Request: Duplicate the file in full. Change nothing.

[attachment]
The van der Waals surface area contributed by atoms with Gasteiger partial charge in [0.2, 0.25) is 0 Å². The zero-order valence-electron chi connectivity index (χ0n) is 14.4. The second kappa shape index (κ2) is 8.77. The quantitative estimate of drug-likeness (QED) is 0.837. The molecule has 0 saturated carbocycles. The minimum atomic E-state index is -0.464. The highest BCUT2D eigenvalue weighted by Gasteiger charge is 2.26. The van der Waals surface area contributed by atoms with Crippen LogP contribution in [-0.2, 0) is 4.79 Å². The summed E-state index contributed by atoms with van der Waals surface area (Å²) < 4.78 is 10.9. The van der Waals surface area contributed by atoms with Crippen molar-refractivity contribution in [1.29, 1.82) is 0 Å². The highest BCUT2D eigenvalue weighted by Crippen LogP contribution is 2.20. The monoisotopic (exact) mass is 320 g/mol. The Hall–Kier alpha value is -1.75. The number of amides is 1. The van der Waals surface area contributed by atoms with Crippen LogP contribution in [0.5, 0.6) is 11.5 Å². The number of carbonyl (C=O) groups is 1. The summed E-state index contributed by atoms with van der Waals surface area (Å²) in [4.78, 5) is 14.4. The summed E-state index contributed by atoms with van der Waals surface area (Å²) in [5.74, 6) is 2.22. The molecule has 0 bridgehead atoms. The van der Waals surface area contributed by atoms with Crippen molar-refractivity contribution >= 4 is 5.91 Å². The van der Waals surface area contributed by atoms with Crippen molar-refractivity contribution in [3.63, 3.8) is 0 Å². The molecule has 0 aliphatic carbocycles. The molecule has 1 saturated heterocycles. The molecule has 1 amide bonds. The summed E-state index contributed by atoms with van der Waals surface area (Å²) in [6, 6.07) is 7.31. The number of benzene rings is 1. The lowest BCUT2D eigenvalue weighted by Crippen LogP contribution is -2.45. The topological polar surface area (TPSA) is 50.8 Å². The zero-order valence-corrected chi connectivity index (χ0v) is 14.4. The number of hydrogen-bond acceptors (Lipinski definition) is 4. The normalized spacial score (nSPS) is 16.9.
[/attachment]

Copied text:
The van der Waals surface area contributed by atoms with Gasteiger partial charge in [0.2, 0.25) is 0 Å². The zero-order valence-electron chi connectivity index (χ0n) is 14.4. The second kappa shape index (κ2) is 8.77. The quantitative estimate of drug-likeness (QED) is 0.837. The molecule has 0 saturated carbocycles. The minimum atomic E-state index is -0.464. The highest BCUT2D eigenvalue weighted by Gasteiger charge is 2.26. The van der Waals surface area contributed by atoms with Crippen LogP contribution in [-0.2, 0) is 4.79 Å². The summed E-state index contributed by atoms with van der Waals surface area (Å²) < 4.78 is 10.9. The van der Waals surface area contributed by atoms with Crippen molar-refractivity contribution in [1.29, 1.82) is 0 Å². The highest BCUT2D eigenvalue weighted by Crippen LogP contribution is 2.20. The monoisotopic (exact) mass is 320 g/mol. The Hall–Kier alpha value is -1.75. The number of amides is 1. The van der Waals surface area contributed by atoms with Crippen LogP contribution in [0.5, 0.6) is 11.5 Å². The number of carbonyl (C=O) groups is 1. The summed E-state index contributed by atoms with van der Waals surface area (Å²) in [4.78, 5) is 14.4. The summed E-state index contributed by atoms with van der Waals surface area (Å²) in [5.74, 6) is 2.22. The molecule has 0 bridgehead atoms. The van der Waals surface area contributed by atoms with Crippen molar-refractivity contribution >= 4 is 5.91 Å². The van der Waals surface area contributed by atoms with Crippen molar-refractivity contribution in [3.63, 3.8) is 0 Å². The molecule has 0 aliphatic carbocycles. The molecule has 1 saturated heterocycles. The molecule has 1 amide bonds. The summed E-state index contributed by atoms with van der Waals surface area (Å²) in [6, 6.07) is 7.31. The number of benzene rings is 1. The lowest BCUT2D eigenvalue weighted by Crippen LogP contribution is -2.45. The topological polar surface area (TPSA) is 50.8 Å². The zero-order valence-corrected chi connectivity index (χ0v) is 14.4. The number of hydrogen-bond acceptors (Lipinski definition) is 4. The normalized spacial score (nSPS) is 16.9.